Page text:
Typically, babies are exposed to GBS during labor and delivery; they may also be exposed after the mother's membranes rupture ("water breaks"). Babies can come in contact with GBS if the bacteria travels upward from the mothers' vagina into the uterus; they may also be exposed to it while passing through the birth canal. The babies become infected when they swallow or inhale the bacteria. There is also evidence that GBS may cross intact membranes to expose the baby while it is still in the womb. There it may cause preterm births, stillbirths or miscarriages. However, these may be caused by a variety of factors; other infections, stress, genetic defects for example- so be sure that any of these complications are investigated fully even if you are colonized with GBS.

    Are Certain Babies More Vulnerable to GBS Disease?

    Premature babies, with their less-developed bodies and immune systems, are more vulnerable to GBS infections than other older infants. Premature babies infected with GBS are at higher risk for long-term complications and/or death. Since most babies are born full term, however, full term babies account for 70% of the cases of GBS disease in newborns.

    The majority (80%) of the cases of GBS disease among newborns occur in the first week of life. This is called *early onset* disease. Most of these babies are ill within a few hours after birth. Babies who develop early onset disease may have one or more of the following symptoms: problems with temperature regulations, grunting sounds, fever, seizures, breathing problems, unusual change in behavior, stiffness, or extreme limpness. GBS disease may also develop in infants one week to several months after birth. This is called *late onset* disease. Meningitis is more common with late onset GBS disease. About half of late onset GBS disease can be linked to a mother who is colonized with GBS; the source of infections for other babies with late onset GBS disease in unknown. The baby who develops late onset GBS disease may exhibit the following signs: stiffness, limpness, inconsolable screaming, fever, or refusal to feed.

    How is a baby tested for GBS disease?

    Babies who develop the signs listed above should be evaluated immediately by a doctor. Blood tests, cultures, and x-rays can help determine if a baby has GBS disease, and treatment should begin immediately.


    How is GBS Transmitted? IS GBS a Sexually Transmitted Disease?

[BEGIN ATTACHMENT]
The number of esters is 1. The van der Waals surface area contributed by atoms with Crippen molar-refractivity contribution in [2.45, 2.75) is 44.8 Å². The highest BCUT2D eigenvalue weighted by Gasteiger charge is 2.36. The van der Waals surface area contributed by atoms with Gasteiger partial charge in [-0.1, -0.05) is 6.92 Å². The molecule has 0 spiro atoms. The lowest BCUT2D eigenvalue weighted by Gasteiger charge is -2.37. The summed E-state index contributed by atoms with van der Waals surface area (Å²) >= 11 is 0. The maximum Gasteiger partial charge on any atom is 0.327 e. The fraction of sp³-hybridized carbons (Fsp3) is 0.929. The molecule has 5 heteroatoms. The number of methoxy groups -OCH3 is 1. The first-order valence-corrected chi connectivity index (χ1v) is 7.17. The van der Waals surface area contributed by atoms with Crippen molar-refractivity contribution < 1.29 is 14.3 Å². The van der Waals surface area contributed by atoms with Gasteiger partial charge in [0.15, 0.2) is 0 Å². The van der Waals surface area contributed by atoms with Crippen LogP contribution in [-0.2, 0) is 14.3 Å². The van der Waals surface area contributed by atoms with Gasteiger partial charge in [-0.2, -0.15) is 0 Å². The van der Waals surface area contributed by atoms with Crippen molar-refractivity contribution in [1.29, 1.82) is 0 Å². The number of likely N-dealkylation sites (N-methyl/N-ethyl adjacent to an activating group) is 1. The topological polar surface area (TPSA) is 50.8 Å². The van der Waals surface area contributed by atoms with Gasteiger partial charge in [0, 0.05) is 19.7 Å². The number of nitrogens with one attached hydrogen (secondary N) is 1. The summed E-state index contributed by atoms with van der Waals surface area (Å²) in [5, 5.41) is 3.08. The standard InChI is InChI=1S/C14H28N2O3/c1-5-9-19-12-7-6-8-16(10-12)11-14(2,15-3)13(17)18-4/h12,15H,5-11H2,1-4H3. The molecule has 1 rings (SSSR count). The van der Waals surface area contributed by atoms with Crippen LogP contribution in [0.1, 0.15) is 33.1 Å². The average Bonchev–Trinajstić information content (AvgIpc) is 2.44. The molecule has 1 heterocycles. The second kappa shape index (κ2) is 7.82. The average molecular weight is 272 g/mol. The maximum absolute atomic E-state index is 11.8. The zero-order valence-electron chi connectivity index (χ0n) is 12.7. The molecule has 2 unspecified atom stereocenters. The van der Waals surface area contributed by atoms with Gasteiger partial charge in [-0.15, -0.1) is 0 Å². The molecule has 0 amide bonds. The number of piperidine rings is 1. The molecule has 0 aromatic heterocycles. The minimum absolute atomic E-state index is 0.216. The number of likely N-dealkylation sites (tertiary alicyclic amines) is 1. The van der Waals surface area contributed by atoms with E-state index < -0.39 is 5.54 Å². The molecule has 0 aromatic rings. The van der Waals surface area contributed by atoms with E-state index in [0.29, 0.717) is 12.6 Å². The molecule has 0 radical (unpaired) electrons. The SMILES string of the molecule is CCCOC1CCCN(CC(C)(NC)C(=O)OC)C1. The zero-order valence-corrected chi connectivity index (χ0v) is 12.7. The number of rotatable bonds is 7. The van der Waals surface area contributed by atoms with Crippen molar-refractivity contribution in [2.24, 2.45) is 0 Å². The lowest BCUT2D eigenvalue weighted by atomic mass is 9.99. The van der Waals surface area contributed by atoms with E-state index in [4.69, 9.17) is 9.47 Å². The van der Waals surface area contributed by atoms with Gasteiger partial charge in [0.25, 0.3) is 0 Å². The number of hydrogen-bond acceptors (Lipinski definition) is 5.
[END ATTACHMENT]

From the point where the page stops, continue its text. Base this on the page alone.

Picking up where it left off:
GBS is naturally occurring bacterium in the human body of both women and men. Since it is commonly found in the vagina, some people wonder whether GBS is a sexually transmitted disease. The answer is "no". GBS bacteria usually do not cause genital symptoms of discomfort and are not linked with increased sexual activity. Women found to carry GBS do not need to change their sexual practices.

    Can Pregnant Women Be Checked for GBS Colonization?

    The GBS Association advocates that every pregnant woman be screened for GBS. One third, or 1,200,000 pregnant women carry GBS Bacteria. Knowing your culture result before you go into labor can help protect your baby's life.

    The test should be performed late in pregnancy, around 35 -37 weeks of gestation. The test involves collecting a swab or swabs from the lower vagina and rectum and culturing the sample on a special medium (LIM or selective broth medium). The test result is usually ready in 2 or 3 days and it usually costs between $15 and $35. This culture is considered the "Gold Standard"-- *It is the best screening available*. Unfortunately, it is not perfect and may miss a small number of women (approx 5%) who carry GBS. Fortunately, it is accurate in detecting the bacteria as the "Gold Standard" culture but may be beneficial in a setting where a pregnant woman had not received prenatal care.

    A positive culture result means that the mother is colonized with GBS. It does *NOT* mean that she has GBS disease or that her baby will become ill. Rather, a positive test means that a woman and her doctor need to plan for her labor and delivery with this test result in mind. The results of GBS cultures should be available at delivery. If they are not available a woman should not hesitate to tell a doctor or nurse her results as soon as she arrives in the Labor and Delivery ward.